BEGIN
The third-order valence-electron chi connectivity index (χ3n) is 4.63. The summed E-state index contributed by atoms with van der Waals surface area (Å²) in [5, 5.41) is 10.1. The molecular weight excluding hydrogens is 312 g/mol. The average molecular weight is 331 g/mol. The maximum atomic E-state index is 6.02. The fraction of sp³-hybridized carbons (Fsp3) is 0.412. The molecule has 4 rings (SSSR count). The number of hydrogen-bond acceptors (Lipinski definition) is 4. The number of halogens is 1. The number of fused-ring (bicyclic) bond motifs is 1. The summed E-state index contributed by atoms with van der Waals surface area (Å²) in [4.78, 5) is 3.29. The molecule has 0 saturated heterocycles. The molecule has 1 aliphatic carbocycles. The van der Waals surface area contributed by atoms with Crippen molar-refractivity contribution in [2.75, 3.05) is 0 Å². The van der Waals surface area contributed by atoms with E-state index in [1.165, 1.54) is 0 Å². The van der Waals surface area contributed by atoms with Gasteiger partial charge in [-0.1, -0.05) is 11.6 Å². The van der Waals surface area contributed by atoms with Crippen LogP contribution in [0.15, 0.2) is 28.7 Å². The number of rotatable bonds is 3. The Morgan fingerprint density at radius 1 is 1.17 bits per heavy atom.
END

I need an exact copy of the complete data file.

The third-order valence-electron chi connectivity index (χ3n) is 4.63. The summed E-state index contributed by atoms with van der Waals surface area (Å²) in [5, 5.41) is 10.1. The molecular weight excluding hydrogens is 312 g/mol. The average molecular weight is 331 g/mol. The maximum atomic E-state index is 6.02. The fraction of sp³-hybridized carbons (Fsp3) is 0.412. The molecule has 4 rings (SSSR count). The number of hydrogen-bond acceptors (Lipinski definition) is 4. The number of halogens is 1. The number of fused-ring (bicyclic) bond motifs is 1. The summed E-state index contributed by atoms with van der Waals surface area (Å²) in [4.78, 5) is 3.29. The molecule has 0 saturated heterocycles. The molecule has 1 aliphatic carbocycles. The van der Waals surface area contributed by atoms with Crippen molar-refractivity contribution in [2.75, 3.05) is 0 Å². The van der Waals surface area contributed by atoms with E-state index in [1.165, 1.54) is 0 Å². The van der Waals surface area contributed by atoms with Gasteiger partial charge in [-0.1, -0.05) is 11.6 Å². The van der Waals surface area contributed by atoms with Crippen LogP contribution in [0.15, 0.2) is 28.7 Å². The number of rotatable bonds is 3. The Morgan fingerprint density at radius 1 is 1.17 bits per heavy atom.